Early Results from NASA's Orbiting Carbon Observatory-2 Mission
Time: Thursday, Dec. 18, 9 a.m. PST
In 2014, NASA launched four new missions to study our home planet, including the Orbiting Carbon Observatory-2 in July – NASA's first mission dedicated to studying atmospheric carbon dioxide. This press conference will present early results from the OCO-2 mission. Fossil fuel combustion, deforestation and other human activities are adding almost 40 billion tons of carbon dioxide to the atmosphere each year, yet less than half of it stays airborne. The rest is apparently being absorbed by natural processes at the surface, whose identity and location are poorly understood. Ground-based carbon dioxide measurements accurately record the global atmospheric carbon dioxide budget and its trends but do not have the resolution or coverage needed to identify the "sources" emitting carbon dioxide into the atmosphere or the natural "sinks" absorbing this gas. One way to improve the resolution and coverage of these measurements is to collect precise observations of carbon dioxide from an orbiting satellite. OCO-2 is NASA's first satellite designed to measure atmosphere carbon dioxide with the accuracy, resolution and coverage needed to identify its sources and sinks. OCO-2 is currently recording more than 100,000 carbon dioxide measurements over Earth's sunlit hemisphere each day. In addition, a new data product from OCO-2 that senses light emitted from the photosynthesis of plants has been developed. Over the next two years, these measurements are expected to revolutionize our understanding of the processes controlling the atmospheric buildup of carbon dioxide.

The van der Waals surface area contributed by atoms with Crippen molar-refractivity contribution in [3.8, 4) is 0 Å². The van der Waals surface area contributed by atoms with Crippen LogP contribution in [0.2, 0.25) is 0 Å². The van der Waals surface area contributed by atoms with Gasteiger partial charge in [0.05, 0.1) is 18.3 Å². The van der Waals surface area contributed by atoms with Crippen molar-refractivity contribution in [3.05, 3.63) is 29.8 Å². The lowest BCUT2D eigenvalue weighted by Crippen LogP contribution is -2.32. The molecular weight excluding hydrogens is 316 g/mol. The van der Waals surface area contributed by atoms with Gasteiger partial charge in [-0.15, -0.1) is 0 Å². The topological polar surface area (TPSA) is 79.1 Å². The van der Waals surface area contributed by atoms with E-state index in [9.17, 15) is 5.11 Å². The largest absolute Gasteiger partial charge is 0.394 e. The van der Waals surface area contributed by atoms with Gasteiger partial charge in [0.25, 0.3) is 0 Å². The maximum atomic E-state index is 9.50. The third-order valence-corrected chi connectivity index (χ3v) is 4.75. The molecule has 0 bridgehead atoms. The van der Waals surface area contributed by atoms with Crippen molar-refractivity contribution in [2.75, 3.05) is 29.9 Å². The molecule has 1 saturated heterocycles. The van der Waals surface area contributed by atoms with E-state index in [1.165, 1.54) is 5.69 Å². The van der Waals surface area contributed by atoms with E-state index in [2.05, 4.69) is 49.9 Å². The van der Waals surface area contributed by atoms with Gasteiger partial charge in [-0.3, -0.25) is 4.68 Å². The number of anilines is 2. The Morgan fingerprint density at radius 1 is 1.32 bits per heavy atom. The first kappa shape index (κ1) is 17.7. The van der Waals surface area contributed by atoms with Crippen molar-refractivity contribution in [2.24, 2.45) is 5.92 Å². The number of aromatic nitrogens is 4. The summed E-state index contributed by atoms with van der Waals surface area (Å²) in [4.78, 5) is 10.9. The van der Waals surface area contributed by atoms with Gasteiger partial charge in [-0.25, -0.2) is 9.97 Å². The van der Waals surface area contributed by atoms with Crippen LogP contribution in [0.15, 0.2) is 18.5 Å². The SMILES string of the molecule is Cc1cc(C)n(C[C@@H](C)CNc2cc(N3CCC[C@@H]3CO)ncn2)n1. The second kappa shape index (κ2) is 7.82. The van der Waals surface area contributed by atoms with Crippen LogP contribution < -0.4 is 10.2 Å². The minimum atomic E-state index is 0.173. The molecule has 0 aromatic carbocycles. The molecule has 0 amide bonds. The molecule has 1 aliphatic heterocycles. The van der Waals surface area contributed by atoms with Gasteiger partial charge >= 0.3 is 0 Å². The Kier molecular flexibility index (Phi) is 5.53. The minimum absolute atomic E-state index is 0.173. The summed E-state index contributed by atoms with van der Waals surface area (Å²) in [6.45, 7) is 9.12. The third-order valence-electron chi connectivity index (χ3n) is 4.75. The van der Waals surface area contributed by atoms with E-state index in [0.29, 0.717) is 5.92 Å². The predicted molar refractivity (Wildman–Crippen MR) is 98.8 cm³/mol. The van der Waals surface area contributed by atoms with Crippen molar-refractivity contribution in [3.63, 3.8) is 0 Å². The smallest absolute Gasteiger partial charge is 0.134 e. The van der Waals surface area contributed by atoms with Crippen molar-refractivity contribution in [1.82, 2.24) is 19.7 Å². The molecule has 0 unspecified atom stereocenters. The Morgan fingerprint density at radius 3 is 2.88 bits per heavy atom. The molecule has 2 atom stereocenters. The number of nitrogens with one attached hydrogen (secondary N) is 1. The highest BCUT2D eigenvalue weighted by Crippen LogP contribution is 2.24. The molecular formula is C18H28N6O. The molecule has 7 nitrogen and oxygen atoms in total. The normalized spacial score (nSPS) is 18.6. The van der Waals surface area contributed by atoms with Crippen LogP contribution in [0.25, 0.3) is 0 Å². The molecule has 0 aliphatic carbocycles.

Annmarie Eldering, OCO-2 Deputy Project Scientist, NASA Jet Propulsion Laboratory, Pasadena, California
Chris O’Dell, Assistant Professor of Atmospheric Science, Colorado State University, Fort Collins, Colorado
Paul Wennberg, R. Stanton Avery Professor of Atmospheric Chemistry and Environmental Science and Engineering, California Institute of Technology, Pasadena, California
Christian Frankenberg, Research Scientist, NASA JPL
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